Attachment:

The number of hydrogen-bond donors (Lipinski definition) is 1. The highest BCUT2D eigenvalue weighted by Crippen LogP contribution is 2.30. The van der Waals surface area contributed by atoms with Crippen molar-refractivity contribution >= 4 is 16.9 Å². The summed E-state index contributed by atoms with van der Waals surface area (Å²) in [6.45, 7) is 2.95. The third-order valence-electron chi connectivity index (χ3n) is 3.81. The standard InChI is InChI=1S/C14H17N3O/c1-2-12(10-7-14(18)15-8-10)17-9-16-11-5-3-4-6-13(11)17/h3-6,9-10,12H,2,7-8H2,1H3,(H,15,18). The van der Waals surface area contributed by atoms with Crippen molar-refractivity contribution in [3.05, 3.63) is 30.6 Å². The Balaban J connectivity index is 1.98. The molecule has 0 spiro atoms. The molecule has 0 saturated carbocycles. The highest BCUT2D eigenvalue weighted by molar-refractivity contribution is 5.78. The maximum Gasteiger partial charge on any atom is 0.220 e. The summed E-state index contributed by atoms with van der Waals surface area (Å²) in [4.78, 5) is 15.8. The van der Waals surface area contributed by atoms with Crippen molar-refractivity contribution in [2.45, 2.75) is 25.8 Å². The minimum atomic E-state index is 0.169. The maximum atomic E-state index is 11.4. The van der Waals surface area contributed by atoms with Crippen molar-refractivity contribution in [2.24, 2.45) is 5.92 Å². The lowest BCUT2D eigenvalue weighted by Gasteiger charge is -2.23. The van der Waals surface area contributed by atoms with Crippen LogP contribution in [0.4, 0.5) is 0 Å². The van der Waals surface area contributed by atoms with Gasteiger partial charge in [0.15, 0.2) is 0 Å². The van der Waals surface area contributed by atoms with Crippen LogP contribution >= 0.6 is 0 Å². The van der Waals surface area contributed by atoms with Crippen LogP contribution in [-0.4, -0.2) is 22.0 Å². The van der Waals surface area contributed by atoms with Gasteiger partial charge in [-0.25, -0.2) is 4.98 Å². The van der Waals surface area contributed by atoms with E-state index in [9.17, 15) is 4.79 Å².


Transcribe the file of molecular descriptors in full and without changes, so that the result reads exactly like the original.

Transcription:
The number of hydrogen-bond donors (Lipinski definition) is 1. The highest BCUT2D eigenvalue weighted by Crippen LogP contribution is 2.30. The van der Waals surface area contributed by atoms with Crippen molar-refractivity contribution >= 4 is 16.9 Å². The summed E-state index contributed by atoms with van der Waals surface area (Å²) in [6.45, 7) is 2.95. The third-order valence-electron chi connectivity index (χ3n) is 3.81. The standard InChI is InChI=1S/C14H17N3O/c1-2-12(10-7-14(18)15-8-10)17-9-16-11-5-3-4-6-13(11)17/h3-6,9-10,12H,2,7-8H2,1H3,(H,15,18). The van der Waals surface area contributed by atoms with Crippen molar-refractivity contribution in [3.05, 3.63) is 30.6 Å². The Balaban J connectivity index is 1.98. The molecule has 0 spiro atoms. The molecule has 0 saturated carbocycles. The highest BCUT2D eigenvalue weighted by molar-refractivity contribution is 5.78. The maximum Gasteiger partial charge on any atom is 0.220 e. The summed E-state index contributed by atoms with van der Waals surface area (Å²) in [4.78, 5) is 15.8. The van der Waals surface area contributed by atoms with Crippen molar-refractivity contribution in [2.45, 2.75) is 25.8 Å². The minimum atomic E-state index is 0.169. The maximum atomic E-state index is 11.4. The van der Waals surface area contributed by atoms with Crippen molar-refractivity contribution in [2.24, 2.45) is 5.92 Å². The lowest BCUT2D eigenvalue weighted by Gasteiger charge is -2.23. The van der Waals surface area contributed by atoms with Crippen LogP contribution in [0.4, 0.5) is 0 Å². The van der Waals surface area contributed by atoms with Gasteiger partial charge in [0.15, 0.2) is 0 Å². The van der Waals surface area contributed by atoms with Crippen LogP contribution >= 0.6 is 0 Å². The van der Waals surface area contributed by atoms with Crippen LogP contribution in [-0.4, -0.2) is 22.0 Å². The van der Waals surface area contributed by atoms with Gasteiger partial charge in [-0.25, -0.2) is 4.98 Å². The van der Waals surface area contributed by atoms with E-state index in [9.17, 15) is 4.79 Å².